Figure 101 Configure Egress Scheduling Menu
4. Type 1 to toggle Scheduling Mode between its two possible settings.
The default setting is Strict Priority.
If you select Strict Priority, skip the next step. Options 2 through 5 in
the menu do not apply to Strict Priority scheduling.
5. If you select Weighted Round Robin Priority as the scheduling
method, select menu options 2 through 5 and specify the maximum
number of packets you want a port to transmit from each queue
before it moves to the next queue. The range is 0 to 255. For an
example, refer to Table 9 on page 292. The default value of 1 for each
queue gives all egress queues the same weight.
6. Return to the Main Menu and type S to select Save Configuration
Changes.
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AT-S62 Menus Interface User’s Guide
Displaying Port CoS Priorities
The following procedure displays a menu that lists the current egress
priority queue settings for each port.
1. From the Main Menu, type 7 to select Security and Services.
The Security and Services menu is shown in Figure 97 on page 294.
2. From the Security and Services menu, type 5 to select Class of Service
(CoS).
The Class of Service (CoS) menu is shown in Figure 98 on page 295.
3. From the Class of Service (CoS) menu, type 4 to select Show Port CoS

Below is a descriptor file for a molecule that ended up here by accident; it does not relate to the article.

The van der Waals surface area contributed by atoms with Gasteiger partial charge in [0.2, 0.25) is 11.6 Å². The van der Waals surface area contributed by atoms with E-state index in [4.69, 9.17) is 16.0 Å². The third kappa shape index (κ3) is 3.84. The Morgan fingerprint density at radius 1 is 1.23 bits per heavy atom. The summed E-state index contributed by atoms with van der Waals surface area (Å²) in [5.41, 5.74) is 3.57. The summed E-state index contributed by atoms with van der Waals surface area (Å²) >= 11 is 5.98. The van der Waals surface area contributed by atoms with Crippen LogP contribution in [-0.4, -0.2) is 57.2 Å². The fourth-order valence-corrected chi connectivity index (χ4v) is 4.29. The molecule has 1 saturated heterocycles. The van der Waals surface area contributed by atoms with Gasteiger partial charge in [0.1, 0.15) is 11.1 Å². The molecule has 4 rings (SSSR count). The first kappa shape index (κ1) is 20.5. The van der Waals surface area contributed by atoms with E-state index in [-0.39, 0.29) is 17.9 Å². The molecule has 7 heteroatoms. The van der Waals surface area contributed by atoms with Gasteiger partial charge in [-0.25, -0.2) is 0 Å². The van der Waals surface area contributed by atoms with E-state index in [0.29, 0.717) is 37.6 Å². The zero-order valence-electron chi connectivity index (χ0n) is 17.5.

Priorities.
The Show Port CoS Priorities menu is shown in Figure 102.
Allied Telesyn Ethernet Switch AT-8524M - AT-S62
Production Switch
User: Manager
11:20:02 02-Jan-2004
Show Port CoS Priorities
Port
PVID
Priority
Override Priority
--------------------------------------------01
02
03
04
05
06
07
1
1
1
1
1
1
1
0
0
0
0
0
0
0
No
No
No
No
No
No
No
N - Next Page
U - Update Display
R - Return to Previous Menu
Enter your selection?
Figure 102 Show Port CoS Priorities Menu
The PVID column displays the current PVID value for each switch port.
Section II: Advanced Operations
299
Chapter 18
IGMP Snooping
This chapter explains how to activate and configure the Internet Group
Management Protocol (IGMP) snooping feature on the switch. Sections
in the chapter include:
❑ IGMP Snooping Overview on page 301
❑ Activating IGMP Snooping on page 303
❑ Displaying a List of Host Nodes on page 306